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We have plenty of effective altruists around the world, each doing something to make the world a better place. If we all work separately and don't report of our work, most of our efforts will go unnoticed by others in the community, who could otherwise provide encouragement or suggestions, or be inspired by our work.

If you've recently carried out some effective altruist activity, come here and let us know about it.

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Yesterday, me and two others ran the first bigger and more broadly marketed introductory EA event in Helsinki, Finland. We advertised it mainly on Facebook and on the mailing lists of a few student groups. Around 30 people showed up in total, many if not most of them new to EA.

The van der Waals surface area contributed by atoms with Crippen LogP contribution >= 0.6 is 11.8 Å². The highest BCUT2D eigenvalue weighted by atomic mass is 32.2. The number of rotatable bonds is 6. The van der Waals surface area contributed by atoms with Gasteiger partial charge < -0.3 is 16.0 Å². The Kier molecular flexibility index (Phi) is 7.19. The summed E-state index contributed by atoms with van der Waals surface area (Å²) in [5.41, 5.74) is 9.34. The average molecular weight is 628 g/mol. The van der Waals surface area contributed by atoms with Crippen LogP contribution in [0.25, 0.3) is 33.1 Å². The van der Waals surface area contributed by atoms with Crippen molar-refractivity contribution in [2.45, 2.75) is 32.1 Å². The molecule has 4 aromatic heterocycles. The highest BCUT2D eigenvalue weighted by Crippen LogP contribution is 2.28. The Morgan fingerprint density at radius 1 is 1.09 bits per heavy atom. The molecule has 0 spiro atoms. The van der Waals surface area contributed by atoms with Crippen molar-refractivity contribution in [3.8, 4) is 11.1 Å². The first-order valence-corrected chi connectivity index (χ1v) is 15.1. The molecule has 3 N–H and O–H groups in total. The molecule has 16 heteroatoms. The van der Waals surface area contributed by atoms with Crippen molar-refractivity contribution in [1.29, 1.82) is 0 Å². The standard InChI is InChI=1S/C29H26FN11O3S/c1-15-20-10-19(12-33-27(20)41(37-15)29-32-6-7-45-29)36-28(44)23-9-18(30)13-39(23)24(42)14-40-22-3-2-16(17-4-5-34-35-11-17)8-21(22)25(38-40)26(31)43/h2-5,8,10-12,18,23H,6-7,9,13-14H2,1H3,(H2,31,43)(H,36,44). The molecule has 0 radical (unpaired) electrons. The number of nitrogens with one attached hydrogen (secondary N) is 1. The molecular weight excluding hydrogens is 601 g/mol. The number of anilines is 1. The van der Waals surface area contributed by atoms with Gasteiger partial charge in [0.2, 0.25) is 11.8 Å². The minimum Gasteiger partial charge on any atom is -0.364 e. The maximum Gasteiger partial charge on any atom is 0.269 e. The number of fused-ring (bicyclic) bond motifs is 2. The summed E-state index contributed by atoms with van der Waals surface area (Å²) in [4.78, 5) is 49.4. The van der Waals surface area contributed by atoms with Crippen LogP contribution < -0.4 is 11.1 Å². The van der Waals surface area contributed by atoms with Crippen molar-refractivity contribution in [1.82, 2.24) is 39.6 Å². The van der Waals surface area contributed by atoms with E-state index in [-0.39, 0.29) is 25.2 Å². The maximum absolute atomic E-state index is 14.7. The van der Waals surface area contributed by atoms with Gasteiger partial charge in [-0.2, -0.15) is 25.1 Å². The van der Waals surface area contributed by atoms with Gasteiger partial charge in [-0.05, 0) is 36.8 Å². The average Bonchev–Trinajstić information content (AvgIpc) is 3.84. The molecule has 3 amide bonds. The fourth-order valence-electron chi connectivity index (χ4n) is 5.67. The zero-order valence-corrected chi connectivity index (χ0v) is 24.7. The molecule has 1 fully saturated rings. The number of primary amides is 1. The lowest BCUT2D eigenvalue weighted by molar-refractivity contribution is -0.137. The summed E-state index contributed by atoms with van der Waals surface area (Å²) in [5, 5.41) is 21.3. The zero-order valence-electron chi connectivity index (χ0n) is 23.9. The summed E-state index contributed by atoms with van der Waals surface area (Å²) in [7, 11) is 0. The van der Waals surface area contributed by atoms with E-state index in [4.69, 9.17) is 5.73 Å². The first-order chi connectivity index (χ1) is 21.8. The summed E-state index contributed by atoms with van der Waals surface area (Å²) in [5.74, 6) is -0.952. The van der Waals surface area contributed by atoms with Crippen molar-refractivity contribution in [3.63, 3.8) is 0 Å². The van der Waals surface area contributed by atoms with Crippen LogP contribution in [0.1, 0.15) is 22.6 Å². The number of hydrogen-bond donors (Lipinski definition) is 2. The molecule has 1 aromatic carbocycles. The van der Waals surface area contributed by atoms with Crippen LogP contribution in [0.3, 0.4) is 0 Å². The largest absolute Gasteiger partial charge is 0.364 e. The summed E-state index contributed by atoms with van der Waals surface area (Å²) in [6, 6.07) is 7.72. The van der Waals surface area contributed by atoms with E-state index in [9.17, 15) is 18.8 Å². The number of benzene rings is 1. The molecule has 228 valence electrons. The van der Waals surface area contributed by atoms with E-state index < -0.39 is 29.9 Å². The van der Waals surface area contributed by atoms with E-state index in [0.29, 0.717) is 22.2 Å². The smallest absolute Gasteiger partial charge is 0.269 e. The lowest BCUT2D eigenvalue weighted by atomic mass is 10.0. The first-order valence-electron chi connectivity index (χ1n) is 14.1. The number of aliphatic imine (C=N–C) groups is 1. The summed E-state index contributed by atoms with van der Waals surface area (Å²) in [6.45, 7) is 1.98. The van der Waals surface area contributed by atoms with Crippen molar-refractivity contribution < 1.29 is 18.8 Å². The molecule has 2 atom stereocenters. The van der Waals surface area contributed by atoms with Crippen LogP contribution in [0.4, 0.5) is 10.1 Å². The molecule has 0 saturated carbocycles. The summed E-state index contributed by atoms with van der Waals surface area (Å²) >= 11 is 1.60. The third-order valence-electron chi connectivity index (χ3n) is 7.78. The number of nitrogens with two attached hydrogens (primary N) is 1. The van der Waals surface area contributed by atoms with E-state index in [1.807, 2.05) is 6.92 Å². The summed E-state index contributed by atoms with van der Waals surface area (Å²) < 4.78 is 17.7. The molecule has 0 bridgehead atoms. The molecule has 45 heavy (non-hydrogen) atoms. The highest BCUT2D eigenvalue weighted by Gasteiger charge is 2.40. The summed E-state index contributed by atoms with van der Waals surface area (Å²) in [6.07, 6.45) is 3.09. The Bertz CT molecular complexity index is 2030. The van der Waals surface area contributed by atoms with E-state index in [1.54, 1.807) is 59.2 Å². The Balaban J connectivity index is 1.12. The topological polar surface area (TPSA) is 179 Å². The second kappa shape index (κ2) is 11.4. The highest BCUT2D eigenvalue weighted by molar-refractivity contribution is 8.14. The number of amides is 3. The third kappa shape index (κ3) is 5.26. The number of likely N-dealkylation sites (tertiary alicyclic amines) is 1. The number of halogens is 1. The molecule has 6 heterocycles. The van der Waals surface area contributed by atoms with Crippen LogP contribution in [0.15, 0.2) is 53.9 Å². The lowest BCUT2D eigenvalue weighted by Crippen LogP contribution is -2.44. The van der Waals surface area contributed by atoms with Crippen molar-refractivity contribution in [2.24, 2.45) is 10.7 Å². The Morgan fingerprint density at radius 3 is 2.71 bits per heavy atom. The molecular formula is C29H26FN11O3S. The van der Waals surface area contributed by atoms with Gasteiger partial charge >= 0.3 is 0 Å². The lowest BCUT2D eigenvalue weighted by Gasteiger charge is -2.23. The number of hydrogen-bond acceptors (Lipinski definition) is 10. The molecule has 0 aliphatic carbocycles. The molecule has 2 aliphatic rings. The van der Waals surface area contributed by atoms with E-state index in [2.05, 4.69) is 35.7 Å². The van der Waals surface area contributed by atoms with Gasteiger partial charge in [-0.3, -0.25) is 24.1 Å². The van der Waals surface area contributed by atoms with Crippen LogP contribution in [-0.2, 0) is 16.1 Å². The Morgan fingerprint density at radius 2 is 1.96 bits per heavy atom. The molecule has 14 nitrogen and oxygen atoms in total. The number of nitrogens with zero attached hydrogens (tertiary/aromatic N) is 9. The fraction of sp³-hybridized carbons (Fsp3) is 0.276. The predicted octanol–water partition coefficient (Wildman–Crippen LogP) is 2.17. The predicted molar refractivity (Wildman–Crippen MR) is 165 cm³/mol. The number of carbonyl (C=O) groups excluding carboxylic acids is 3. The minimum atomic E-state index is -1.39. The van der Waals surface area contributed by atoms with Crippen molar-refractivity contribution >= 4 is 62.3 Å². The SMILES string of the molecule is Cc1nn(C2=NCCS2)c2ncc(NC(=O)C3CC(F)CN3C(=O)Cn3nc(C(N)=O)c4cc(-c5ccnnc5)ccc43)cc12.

The event consisted of two parts: an introductory lecture, where I compared PlayPumps with Deworm the World (borrowing the story from Will MacAskill's upcoming book) to help drive home the concept of EA and illustrate what the slogan "effective altruism combines the head and the heart" really means. Then I said a few words about different EA organizations, about how it's not just about charitable organizations but also things like 80,000 hours evaluating how to directly make the biggest impact on your life, and how I thought that EA is a really exciting idea.

The talk seemed to be well received and I got positive feedback of it later on. Then we ran a Giving Game, with my co-organizers having contributed 200 euros and The Life You Can Save sponsoring us by 5 euros per participant. I had picked Schistosomiasis Control Initiative, GiveDirectly, and Fistula Foundation as the three organizations to compare, on the basis of TLYCS having ready materials for them and them being sufficiently similar but also sufficiently different to make it meaningful and interesting to compare between them.